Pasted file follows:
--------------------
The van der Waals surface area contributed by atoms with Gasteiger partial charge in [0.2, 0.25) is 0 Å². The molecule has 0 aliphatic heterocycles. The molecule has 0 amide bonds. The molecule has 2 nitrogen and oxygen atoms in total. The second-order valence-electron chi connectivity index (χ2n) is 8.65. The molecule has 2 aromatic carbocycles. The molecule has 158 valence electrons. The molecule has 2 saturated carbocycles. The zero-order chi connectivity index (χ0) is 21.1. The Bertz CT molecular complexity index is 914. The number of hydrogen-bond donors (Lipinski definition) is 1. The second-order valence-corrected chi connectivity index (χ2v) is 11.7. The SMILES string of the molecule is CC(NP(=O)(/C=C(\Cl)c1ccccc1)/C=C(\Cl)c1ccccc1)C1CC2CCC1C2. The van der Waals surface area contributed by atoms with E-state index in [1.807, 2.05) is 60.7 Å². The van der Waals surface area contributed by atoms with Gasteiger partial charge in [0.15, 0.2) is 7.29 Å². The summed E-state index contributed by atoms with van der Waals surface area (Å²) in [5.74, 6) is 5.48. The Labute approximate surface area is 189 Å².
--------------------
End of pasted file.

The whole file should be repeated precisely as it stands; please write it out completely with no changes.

The van der Waals surface area contributed by atoms with Gasteiger partial charge in [0.2, 0.25) is 0 Å². The molecule has 0 aliphatic heterocycles. The molecule has 0 amide bonds. The molecule has 2 nitrogen and oxygen atoms in total. The second-order valence-electron chi connectivity index (χ2n) is 8.65. The molecule has 2 aromatic carbocycles. The molecule has 158 valence electrons. The molecule has 2 saturated carbocycles. The zero-order chi connectivity index (χ0) is 21.1. The Bertz CT molecular complexity index is 914. The number of hydrogen-bond donors (Lipinski definition) is 1. The second-order valence-corrected chi connectivity index (χ2v) is 11.7. The SMILES string of the molecule is CC(NP(=O)(/C=C(\Cl)c1ccccc1)/C=C(\Cl)c1ccccc1)C1CC2CCC1C2. The van der Waals surface area contributed by atoms with E-state index in [1.807, 2.05) is 60.7 Å². The van der Waals surface area contributed by atoms with Gasteiger partial charge in [0.15, 0.2) is 7.29 Å². The summed E-state index contributed by atoms with van der Waals surface area (Å²) in [5.74, 6) is 5.48. The Labute approximate surface area is 189 Å².